You first need to consider what the opposition attack is likely to be. Most of the time you will face two accurate seamers first up, then a combination of spinners, medium pacers and inaccurate quicks, followed by the opening bowlers returning at the end. So your top 3 need to be good players of pace, and one of the openers needs to be able to score at a reasonable rate. The other two should be prepared to play a long innings. Their main job should be to see off the opening bowlers for the loss of only 1 or 2 wickets, and preferably having still scored at 3 or 4 an over. Your 4, 5 and 6 should be your best players of spin and medium pace, and should be the most explosive batsmen, capable of punishing wayward bowling and pushing the score along. 7, 8 and 9 will probably be the all rounders, keeper, and an up and coming batsman. I think its important to spread your "leaders" out through the lineup, so that there is always a player either in or ready to go in who is able to keep his head and guide the side home. Having a lower middle order composed entirely of nervous nudgers or inexperienced youngsters is a recipe for disaster in close games. What you don't want is to load up the top of your order with your best attacking batsman and find that having reached 90-4 after 20 overs, you have no-one left to take advantage of the weak change bowlers, and end up crawling to 140-7 off 40 overs. Much better to be 70-4 off 20 overs but with your best attacking batsman having only just gone in and then flying to 180-7 off 40.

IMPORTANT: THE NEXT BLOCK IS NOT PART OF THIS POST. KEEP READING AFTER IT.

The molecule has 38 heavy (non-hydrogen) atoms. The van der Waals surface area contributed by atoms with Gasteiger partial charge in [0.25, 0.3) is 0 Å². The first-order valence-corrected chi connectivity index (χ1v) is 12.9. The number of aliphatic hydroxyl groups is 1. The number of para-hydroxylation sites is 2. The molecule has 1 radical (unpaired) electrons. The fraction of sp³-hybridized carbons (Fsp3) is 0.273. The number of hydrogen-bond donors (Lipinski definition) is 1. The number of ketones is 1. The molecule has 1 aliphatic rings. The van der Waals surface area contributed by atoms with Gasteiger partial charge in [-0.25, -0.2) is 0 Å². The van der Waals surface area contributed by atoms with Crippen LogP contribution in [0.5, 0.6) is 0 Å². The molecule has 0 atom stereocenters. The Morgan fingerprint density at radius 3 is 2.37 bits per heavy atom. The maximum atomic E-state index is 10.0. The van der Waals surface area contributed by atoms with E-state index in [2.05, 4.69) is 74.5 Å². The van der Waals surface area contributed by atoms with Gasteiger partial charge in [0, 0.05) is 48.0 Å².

Batsmen should be judged on their batting merit and the fact that they bowl or keep is irrelevant to where they should bat. For example, our 5 main bowlers typically bat at 1, 4, 5, 9 and 11, ahead of guys who are only in the team as batsmen at 2, 3, 6, 7 and 8 (the youngster). At lower levels it is not uncommon for your best batsmen also to be your best bowlers.

I think if you are a pure hitting[Strike rate of 140+]all-rounder then your position should be to open or to be at no6-8.But if you are a moderate[Strike below 115]batsman then you should be no.4 or 5.As I am a moderate batsman and like batting at no.4 in limited overs and be at no 5 in unlimited overs.But at time I come to open and just blast with some hitting inning one of them was a 102* in a 8 over side game.

I would like to tell about progress in my cricket career.I was a fast bowler before an year,who bowled 120+[at an age of 11]and I used to be at no 11 regularly to bat,with an avarage of 7-8.Today I am a batsman who avarages 86.22 after playing 37 innings in 19 matches with a high score of 252 and 250.Can you just belive that every team is just behind me to be selecting me in their team.

I'm a keeper batsman in yr 10 and I am very aggressive prefers to bat 6-7 and slog the hell out of the ball.My coach wants me to bat opening or 2nd drop but I'm a keeper also and I'd much rather go 6-7 play the spinner and medium pacer because my specialty is a very high striker rate,boundaries love to hit over cover as a lefty or down the ground. What should I do? And how should I tell my coach because I think that my potential is being wasted and we play 40 over games